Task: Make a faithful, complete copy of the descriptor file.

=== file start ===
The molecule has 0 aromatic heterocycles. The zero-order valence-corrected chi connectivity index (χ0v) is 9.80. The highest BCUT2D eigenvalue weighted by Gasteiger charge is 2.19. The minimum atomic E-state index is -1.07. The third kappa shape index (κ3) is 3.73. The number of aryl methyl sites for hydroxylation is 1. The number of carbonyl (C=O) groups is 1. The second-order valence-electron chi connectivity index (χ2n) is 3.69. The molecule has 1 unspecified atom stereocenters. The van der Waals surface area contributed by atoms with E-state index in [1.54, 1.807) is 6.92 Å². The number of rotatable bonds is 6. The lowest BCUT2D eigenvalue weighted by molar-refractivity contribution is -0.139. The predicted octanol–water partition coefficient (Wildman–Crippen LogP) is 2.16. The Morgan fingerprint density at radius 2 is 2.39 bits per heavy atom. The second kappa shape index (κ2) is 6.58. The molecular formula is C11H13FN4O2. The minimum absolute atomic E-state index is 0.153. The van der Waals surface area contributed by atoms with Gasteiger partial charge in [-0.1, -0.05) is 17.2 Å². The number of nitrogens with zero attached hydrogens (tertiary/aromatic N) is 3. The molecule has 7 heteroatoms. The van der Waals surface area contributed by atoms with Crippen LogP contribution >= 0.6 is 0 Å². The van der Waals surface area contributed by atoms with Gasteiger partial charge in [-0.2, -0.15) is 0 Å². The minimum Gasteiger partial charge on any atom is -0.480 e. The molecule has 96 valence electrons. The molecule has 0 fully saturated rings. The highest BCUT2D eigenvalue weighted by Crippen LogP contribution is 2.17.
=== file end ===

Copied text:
The molecule has 0 aromatic heterocycles. The zero-order valence-corrected chi connectivity index (χ0v) is 9.80. The highest BCUT2D eigenvalue weighted by Gasteiger charge is 2.19. The minimum atomic E-state index is -1.07. The third kappa shape index (κ3) is 3.73. The number of aryl methyl sites for hydroxylation is 1. The number of carbonyl (C=O) groups is 1. The second-order valence-electron chi connectivity index (χ2n) is 3.69. The molecule has 1 unspecified atom stereocenters. The van der Waals surface area contributed by atoms with E-state index in [1.54, 1.807) is 6.92 Å². The number of rotatable bonds is 6. The lowest BCUT2D eigenvalue weighted by molar-refractivity contribution is -0.139. The predicted octanol–water partition coefficient (Wildman–Crippen LogP) is 2.16. The Morgan fingerprint density at radius 2 is 2.39 bits per heavy atom. The second kappa shape index (κ2) is 6.58. The molecular formula is C11H13FN4O2. The minimum absolute atomic E-state index is 0.153. The van der Waals surface area contributed by atoms with Gasteiger partial charge in [-0.1, -0.05) is 17.2 Å². The number of nitrogens with zero attached hydrogens (tertiary/aromatic N) is 3. The molecule has 7 heteroatoms. The van der Waals surface area contributed by atoms with Crippen LogP contribution >= 0.6 is 0 Å². The van der Waals surface area contributed by atoms with Gasteiger partial charge in [-0.2, -0.15) is 0 Å². The minimum Gasteiger partial charge on any atom is -0.480 e. The molecule has 96 valence electrons. The molecule has 0 fully saturated rings. The highest BCUT2D eigenvalue weighted by Crippen LogP contribution is 2.17.